Just over a week ago we covered Amazon’s plans to halt its discounted video game pre-order pricing. The now-defunct offering gave gamers 20% off pre-orders, saving them in most cases about $12 per game since the majority of triple-A titles cost $60 at launch. The news is not all-bad though, Amazon will still offer a $10 credit for pre-orders of select titles, but customers will need to wait 35 days to get their money back and even at that point, it is an Amazon promotional credit.

Since Amazon is still offering promotional credits for some purchases, this change is not as drastic as when Best Buy shut down its Gamers Club Unlocked program. But when taking this year’s changes into account, it could be a signal that discount programs could be on their way out.

As mentioned, Amazon’s new $10 credit offering only works with select titles. Up to this point, we did not know which titles would make the cut and how many of them there would be. With the launch of the new program today, you can now find a list of eligible games on Amazon.

While something is definitely better than nothing, the landing page only shows 16 games eligible for discount. That is a significant drop in the number of available games to choose from when compared to the 27 we mentioned when covering the planned shut down last week.

Personally, I never took advantage of Amazon’s pre-order savings. The main reason being that it never offered digital games, but instead only listed physical ones. My preference for digital games is primarily because of the convenience that it offers.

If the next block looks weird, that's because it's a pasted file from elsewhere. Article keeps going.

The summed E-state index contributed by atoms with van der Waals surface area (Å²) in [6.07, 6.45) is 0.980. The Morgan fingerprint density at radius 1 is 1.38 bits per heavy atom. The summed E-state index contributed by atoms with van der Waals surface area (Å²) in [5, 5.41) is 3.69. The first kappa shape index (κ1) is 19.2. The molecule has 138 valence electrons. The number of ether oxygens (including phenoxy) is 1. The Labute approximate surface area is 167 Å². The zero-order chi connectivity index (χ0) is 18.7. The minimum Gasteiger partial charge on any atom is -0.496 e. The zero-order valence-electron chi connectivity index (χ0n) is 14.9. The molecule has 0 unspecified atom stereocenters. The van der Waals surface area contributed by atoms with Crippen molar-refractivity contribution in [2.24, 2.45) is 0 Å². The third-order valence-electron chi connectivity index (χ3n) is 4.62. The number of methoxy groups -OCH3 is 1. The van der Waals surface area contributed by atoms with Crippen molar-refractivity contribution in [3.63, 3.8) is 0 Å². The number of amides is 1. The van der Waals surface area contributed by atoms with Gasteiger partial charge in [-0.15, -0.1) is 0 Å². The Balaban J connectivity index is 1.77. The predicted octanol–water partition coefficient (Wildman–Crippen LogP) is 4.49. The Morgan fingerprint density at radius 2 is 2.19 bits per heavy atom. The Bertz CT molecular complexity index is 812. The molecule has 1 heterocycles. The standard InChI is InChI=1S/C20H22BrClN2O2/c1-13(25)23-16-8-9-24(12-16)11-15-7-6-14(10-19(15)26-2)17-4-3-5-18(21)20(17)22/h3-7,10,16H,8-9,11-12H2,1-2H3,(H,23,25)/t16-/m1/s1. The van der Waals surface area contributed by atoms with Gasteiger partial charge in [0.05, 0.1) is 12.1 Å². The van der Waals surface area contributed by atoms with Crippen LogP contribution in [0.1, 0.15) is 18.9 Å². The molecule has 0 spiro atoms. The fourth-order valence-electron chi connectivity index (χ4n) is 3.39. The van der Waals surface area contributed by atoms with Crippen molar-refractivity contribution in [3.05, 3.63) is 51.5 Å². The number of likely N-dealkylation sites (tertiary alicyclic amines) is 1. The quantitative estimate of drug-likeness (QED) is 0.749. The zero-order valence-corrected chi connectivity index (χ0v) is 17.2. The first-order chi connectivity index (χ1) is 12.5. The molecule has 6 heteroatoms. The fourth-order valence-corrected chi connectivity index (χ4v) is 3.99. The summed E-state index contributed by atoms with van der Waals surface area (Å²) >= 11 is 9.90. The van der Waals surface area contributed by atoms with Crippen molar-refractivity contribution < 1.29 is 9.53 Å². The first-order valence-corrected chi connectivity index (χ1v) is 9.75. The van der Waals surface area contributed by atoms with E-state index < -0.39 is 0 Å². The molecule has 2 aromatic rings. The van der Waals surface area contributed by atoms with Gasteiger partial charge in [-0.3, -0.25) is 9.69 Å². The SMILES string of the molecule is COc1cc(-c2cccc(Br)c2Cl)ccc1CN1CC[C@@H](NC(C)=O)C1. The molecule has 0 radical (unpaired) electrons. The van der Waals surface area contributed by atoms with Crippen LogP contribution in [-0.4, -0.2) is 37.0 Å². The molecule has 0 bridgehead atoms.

With digital games I can launch any title that I own and take my console anywhere I like without the concern of leaving a disc behind. That being said, there are a few of drawbacks to going digital which still can make physical games from Amazon a better route.

As mentioned above, an obvious drawback for digital games is that they tend to be overlooked when it comes to programs like GCU or Amazon’s current offering. I find this surprising considering that companies can save money without the need to spend additional money on physical goods.

Another con to buying digitally is that I tend use more storage on my consoles. This led me replacing my PS4’s internal HDD with larger one and a buying a large microSD card for my Nintendo Switch.

The final drawback that I can think of with going all digital is that games cannot be sold after being beaten. While selling a used game will not net you a full reimbursement, even 50% back is a nice amount to use towards your next game.

Bearing all of this in mind, if you prefer to buy physical games, you should bookmark Amazon’s landing page for discounted game pre-orders and keep an eye out for when new titles appear.

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